COLABA MARKET HAS EVERYTHING YOU NEED
Colaba Market is primarily a vegetable market that lies between the shops of Colaba Causeway and Sassoon Docks. There are even restaurants and silver shops in and around the market.
Colaba Market, Lala Nigam Road, Colaba, Mumbai 400 005
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Nestled behind Colaba Causeway lies a vegetable market that has exactly what you need.
The Lala Nigam Road market is not the famous stretch where vendors pound mango wood drums, pundits offer to show me “god and health” for 2,000 rupees, and I haggle awkwardly over scarves, jewellery and genie lamps. Sheltered from the rapid change and growth seen and heard on the main road, this is where locals spend less time negotiating non-essentials and focus instead on the essentials.
The market has all of them – meat, fish, vegetables, spices and grains, tailors hemming clothes, restaurants serving lunch, and even shops selling fine silver – and it operates within a vibrant community and neighbourhood.
As the buses and car horns dissipate so do the sounds of "Baba! Sir! Good price!" chasing me down the street. I step into Silver House and meet its owner Hasmukh Shah. He shows me platters and candelabras and offers me chai, but I’m more interested in the crowd gathering at the lunch stand outside his window.
Vendors simply nod when I admire barrels of garlic sold as heads, cloves, peeled, in bags, and by the kilo.
Side-stepping mopeds flying down the brick road, I push through men in suits standing in groups eating their lunch, order two vada pav for myself, and carry them past burlap sacks of rice, lentils, rich red Punjabi beans, resplendent channa, and clear plastic bags of masalas, cardamoms, and anise.
Children in school uniforms run around me on their way home for lunch. Women arranging apples, butchering chickens, and cleaning fish with sickles don’t look up as I walk by. I pass rows of brightly coloured umbrellas covering eggplant, tomatoes, bitter gourd, garlic, chillies onions, and beans. Vendors simply nod when I admire barrels of garlic sold as heads, cloves, peeled, in bags, and by the kilo.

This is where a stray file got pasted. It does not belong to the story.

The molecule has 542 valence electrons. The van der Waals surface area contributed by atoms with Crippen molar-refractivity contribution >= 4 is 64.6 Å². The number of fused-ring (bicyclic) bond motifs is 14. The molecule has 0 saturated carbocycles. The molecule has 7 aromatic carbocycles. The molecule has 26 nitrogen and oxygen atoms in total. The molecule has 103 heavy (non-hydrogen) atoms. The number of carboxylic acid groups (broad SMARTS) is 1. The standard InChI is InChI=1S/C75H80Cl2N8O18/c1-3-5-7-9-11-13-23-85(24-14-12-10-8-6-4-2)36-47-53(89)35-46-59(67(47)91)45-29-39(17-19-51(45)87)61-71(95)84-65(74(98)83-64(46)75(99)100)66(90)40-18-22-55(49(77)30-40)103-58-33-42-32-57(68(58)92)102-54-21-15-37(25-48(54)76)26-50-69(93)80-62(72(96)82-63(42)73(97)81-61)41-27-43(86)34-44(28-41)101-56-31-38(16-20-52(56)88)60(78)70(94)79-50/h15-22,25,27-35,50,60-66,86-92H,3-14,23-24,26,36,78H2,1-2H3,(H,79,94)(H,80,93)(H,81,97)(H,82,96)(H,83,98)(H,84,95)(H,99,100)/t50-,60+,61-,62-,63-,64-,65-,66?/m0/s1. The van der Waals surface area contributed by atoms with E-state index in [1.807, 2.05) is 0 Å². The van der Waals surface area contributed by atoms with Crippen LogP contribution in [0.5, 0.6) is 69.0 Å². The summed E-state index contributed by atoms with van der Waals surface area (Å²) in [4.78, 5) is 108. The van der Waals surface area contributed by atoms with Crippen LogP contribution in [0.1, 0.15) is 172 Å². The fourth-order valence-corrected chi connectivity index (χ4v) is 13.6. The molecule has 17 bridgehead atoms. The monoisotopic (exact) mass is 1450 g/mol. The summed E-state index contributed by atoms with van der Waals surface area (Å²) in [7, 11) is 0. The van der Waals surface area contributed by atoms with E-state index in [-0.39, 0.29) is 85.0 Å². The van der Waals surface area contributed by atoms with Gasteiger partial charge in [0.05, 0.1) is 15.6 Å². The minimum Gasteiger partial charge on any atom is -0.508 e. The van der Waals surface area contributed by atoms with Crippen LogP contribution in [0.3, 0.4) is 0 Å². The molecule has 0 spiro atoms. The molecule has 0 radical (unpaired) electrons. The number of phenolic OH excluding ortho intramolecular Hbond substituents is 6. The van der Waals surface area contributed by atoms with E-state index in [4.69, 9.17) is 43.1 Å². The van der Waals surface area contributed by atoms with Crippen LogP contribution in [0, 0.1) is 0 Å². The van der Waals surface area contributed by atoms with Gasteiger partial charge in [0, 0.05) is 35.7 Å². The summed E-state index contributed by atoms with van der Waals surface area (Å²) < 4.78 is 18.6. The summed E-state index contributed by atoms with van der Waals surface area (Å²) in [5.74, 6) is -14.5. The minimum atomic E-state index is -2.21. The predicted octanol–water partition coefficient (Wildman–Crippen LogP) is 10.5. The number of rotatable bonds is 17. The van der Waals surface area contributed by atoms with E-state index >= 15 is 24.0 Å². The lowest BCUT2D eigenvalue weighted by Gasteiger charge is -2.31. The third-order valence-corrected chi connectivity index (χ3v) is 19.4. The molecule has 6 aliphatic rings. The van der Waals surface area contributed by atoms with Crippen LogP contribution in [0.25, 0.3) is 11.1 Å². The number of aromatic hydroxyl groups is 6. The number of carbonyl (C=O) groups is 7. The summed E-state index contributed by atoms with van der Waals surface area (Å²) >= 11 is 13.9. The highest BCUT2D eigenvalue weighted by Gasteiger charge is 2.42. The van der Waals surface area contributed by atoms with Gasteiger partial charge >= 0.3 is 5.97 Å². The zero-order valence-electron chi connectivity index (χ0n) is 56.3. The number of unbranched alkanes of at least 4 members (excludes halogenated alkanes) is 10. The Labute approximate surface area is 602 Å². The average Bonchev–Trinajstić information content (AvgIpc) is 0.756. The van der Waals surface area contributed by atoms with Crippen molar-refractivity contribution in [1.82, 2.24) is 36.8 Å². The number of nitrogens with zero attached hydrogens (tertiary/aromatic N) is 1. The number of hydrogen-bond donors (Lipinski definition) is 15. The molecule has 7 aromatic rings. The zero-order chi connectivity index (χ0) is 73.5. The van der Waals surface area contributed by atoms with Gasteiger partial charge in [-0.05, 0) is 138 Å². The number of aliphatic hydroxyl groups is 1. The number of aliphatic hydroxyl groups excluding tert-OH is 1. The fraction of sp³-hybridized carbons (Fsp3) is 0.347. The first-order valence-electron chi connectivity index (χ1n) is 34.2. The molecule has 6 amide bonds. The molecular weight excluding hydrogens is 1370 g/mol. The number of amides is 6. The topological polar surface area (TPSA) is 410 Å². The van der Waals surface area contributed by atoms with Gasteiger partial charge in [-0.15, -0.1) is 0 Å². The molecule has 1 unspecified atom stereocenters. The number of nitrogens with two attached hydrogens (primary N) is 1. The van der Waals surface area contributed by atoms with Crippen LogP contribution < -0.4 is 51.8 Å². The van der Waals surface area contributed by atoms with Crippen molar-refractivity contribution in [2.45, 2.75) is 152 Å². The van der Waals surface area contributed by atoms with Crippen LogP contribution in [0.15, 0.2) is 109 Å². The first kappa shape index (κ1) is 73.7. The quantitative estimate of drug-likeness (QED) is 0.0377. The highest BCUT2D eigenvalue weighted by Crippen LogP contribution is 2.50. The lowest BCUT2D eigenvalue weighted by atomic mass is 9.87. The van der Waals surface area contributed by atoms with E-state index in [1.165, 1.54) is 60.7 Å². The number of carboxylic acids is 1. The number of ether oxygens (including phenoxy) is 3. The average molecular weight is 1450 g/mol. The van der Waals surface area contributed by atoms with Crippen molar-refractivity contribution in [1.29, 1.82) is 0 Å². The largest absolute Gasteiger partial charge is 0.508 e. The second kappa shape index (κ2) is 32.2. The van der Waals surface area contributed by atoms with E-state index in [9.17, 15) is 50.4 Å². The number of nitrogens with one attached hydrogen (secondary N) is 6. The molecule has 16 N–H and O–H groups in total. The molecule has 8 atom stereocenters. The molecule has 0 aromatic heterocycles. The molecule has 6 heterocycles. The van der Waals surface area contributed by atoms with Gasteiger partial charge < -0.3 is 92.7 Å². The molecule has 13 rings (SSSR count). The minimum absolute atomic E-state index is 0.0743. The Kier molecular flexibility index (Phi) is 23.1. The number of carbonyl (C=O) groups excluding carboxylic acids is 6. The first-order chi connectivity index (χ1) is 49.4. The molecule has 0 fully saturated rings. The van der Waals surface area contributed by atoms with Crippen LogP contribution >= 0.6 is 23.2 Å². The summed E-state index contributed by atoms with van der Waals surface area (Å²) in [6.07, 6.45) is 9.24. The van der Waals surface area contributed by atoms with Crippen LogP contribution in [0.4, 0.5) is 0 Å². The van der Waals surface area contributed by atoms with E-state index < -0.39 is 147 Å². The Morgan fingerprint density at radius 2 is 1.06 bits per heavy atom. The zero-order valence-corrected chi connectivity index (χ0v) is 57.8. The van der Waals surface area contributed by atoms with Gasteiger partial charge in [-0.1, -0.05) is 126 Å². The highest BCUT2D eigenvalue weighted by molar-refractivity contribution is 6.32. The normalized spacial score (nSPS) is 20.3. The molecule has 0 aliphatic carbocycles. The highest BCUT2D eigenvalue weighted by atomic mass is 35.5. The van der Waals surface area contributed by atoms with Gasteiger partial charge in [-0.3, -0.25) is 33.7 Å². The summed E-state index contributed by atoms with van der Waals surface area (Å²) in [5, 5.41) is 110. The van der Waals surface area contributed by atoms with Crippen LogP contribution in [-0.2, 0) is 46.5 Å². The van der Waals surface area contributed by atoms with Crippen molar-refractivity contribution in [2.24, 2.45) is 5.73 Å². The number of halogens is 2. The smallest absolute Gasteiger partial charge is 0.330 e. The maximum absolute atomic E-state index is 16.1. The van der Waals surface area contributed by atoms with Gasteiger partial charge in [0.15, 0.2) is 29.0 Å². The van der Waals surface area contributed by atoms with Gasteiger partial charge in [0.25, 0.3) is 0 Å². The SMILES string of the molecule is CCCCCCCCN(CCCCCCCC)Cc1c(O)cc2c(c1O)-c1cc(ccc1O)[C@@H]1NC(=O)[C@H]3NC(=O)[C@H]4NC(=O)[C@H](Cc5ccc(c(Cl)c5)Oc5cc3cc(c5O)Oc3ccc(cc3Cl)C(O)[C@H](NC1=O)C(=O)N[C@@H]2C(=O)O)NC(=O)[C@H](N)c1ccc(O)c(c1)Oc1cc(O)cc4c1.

As the lane narrows, motorcycles become cycles and then disappear altogether with the last of the vegetable stands. A few steps later I’m alone in the street, surrounded by small flats playing Peshawari music and boiling rice, kebabs, and curries for lunch.
I turn around and head back through the market to attend to my mother-in-law’s shopping list. As I haggle modestly for garlic, eggplant and snow peas, the vendors agree to split the difference between their asking price and my counter offer.
This is where locals spend less time negotiating non-essentials and focus instead on the essentials.
When I reach the bottom of the lane I return to Silver House and take Hasmukh up on his offer. Moments later, sweet, milky chai arrives from the market in thin plastic cups on metal saucers. We sit quietly, watching the market from his window as his staff settles their prices with customers. He tells me that the market’s open every single day, even during the monsoon, and I should come back for Diwali supplies as they stock up for every festival.
The first time I visited the market five years ago, I came looking for peas. Little did I know it had everything I needed – literally everything on my shopping list, and figuratively everything I need to feel part of the city.
Feature photograph by Suruchi Maira